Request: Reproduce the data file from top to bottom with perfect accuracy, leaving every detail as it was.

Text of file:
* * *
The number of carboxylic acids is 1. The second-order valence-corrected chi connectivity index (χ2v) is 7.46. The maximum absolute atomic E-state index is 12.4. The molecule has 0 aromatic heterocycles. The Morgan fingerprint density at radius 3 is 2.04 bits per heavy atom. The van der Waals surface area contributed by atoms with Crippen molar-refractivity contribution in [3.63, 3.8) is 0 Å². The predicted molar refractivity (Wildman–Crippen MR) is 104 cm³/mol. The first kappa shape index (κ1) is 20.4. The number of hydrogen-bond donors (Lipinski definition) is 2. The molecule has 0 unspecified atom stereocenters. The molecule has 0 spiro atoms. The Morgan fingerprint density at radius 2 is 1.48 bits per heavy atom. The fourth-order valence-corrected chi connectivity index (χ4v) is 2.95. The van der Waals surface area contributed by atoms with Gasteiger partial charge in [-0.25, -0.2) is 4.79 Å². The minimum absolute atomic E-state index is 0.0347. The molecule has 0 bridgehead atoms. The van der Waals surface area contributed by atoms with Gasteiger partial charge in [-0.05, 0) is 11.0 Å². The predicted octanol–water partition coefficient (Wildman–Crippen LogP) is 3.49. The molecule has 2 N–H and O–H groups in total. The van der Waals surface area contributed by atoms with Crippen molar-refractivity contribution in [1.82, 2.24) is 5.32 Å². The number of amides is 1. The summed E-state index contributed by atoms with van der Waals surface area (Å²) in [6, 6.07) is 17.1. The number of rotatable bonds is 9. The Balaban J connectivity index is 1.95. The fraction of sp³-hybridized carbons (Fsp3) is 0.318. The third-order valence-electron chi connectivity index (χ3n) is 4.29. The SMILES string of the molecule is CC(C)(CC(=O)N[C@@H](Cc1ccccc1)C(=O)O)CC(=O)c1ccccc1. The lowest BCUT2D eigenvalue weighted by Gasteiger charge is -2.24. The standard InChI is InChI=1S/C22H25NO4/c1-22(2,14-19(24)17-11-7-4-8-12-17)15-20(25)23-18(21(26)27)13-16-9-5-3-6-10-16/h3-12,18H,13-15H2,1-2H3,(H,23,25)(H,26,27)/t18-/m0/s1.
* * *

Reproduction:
The number of carboxylic acids is 1. The second-order valence-corrected chi connectivity index (χ2v) is 7.46. The maximum absolute atomic E-state index is 12.4. The molecule has 0 aromatic heterocycles. The Morgan fingerprint density at radius 3 is 2.04 bits per heavy atom. The van der Waals surface area contributed by atoms with Crippen molar-refractivity contribution in [3.63, 3.8) is 0 Å². The predicted molar refractivity (Wildman–Crippen MR) is 104 cm³/mol. The first kappa shape index (κ1) is 20.4. The number of hydrogen-bond donors (Lipinski definition) is 2. The molecule has 0 unspecified atom stereocenters. The molecule has 0 spiro atoms. The Morgan fingerprint density at radius 2 is 1.48 bits per heavy atom. The fourth-order valence-corrected chi connectivity index (χ4v) is 2.95. The van der Waals surface area contributed by atoms with Gasteiger partial charge in [-0.25, -0.2) is 4.79 Å². The minimum absolute atomic E-state index is 0.0347. The molecule has 0 bridgehead atoms. The van der Waals surface area contributed by atoms with Gasteiger partial charge in [-0.05, 0) is 11.0 Å². The predicted octanol–water partition coefficient (Wildman–Crippen LogP) is 3.49. The molecule has 2 N–H and O–H groups in total. The van der Waals surface area contributed by atoms with Crippen molar-refractivity contribution in [1.82, 2.24) is 5.32 Å². The number of amides is 1. The summed E-state index contributed by atoms with van der Waals surface area (Å²) in [6, 6.07) is 17.1. The number of rotatable bonds is 9. The Balaban J connectivity index is 1.95. The fraction of sp³-hybridized carbons (Fsp3) is 0.318. The third-order valence-electron chi connectivity index (χ3n) is 4.29. The SMILES string of the molecule is CC(C)(CC(=O)N[C@@H](Cc1ccccc1)C(=O)O)CC(=O)c1ccccc1. The lowest BCUT2D eigenvalue weighted by Gasteiger charge is -2.24. The standard InChI is InChI=1S/C22H25NO4/c1-22(2,14-19(24)17-11-7-4-8-12-17)15-20(25)23-18(21(26)27)13-16-9-5-3-6-10-16/h3-12,18H,13-15H2,1-2H3,(H,23,25)(H,26,27)/t18-/m0/s1.